Bantu Continua Uhuru Consciousness want you to listen and listen good; South Africa needs to change. On ‘Emakhosini’, BCUC continue the protest started by first self-produced album ‘Our Truth’, which saw a track banned from being played on the radio. If the recently released single ‘Nobody Knows’ is anything to go by, the seven-piece aren’t going to stop getting under those in power’s skin.
Frontman Jovi says “Nobody Knows is talking about the resilience that we need to have in these hard times. We have already been through the hardest times, and we can’t give up now.” The world says “tell us more.” BCUC oblige with venom.
For South Africa, despite all its perceived richness, is still a torn country, and the band fight this modern Apartheid with fire-bellied breakdowns and nguni beats. Spinning Fela Kuti’s Afrobeat with Death Grips-esque chanting, the four track riles and wreathes with intermingled beautified tension.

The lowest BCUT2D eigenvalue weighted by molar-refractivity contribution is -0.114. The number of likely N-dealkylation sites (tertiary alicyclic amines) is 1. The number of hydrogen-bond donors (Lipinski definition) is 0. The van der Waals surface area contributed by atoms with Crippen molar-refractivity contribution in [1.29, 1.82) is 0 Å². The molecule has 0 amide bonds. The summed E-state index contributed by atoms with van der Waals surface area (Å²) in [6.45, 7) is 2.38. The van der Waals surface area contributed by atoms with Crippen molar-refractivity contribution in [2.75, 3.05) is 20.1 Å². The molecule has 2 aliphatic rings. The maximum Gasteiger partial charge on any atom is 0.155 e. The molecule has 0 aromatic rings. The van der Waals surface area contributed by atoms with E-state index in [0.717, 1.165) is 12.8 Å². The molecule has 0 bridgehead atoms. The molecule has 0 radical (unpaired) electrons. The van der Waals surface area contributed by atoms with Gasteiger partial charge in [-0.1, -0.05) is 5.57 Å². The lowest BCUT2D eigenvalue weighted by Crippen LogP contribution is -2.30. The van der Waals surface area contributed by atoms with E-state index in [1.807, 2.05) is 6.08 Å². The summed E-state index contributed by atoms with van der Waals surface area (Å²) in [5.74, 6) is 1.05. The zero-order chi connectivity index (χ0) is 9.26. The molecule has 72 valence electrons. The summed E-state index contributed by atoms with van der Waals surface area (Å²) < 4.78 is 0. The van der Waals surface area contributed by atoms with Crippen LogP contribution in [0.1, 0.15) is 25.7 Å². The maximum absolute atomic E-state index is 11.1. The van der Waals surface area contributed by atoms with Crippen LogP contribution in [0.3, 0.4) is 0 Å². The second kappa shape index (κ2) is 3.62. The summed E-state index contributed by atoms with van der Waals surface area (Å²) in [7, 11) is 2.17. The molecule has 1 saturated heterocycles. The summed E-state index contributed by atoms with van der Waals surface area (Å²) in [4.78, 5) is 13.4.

“We see ourselves as modern freedom fighters who have to tell the story of Soweto’s past, present, and future,” says Jovi. The plight of the modern, unemployed worker, forever at the bottom of the food chain, is told in eleven languages to grab every faction of South African society by the ear.
BCUC rehearse in a converted shipping container doubling as a community run restaurant, a stones-throw away from the church where Desmond Tutu organised the escape of Soweto’s most wanted anti-Apartheid activists. Their music is music for the people, by the people, with the people, regardless of the colour of their skin.
Soweto has long been the epicentre of South African fight the system mentality. Once Mbqanga was the messenger, and jazz the thumb-snapping friend; now it’s time for BCUC’s Afro-psychedelic Zulu madness to shout at the world and make it dance for social change.
The band are performing at Rich Mix in London on the 10th April.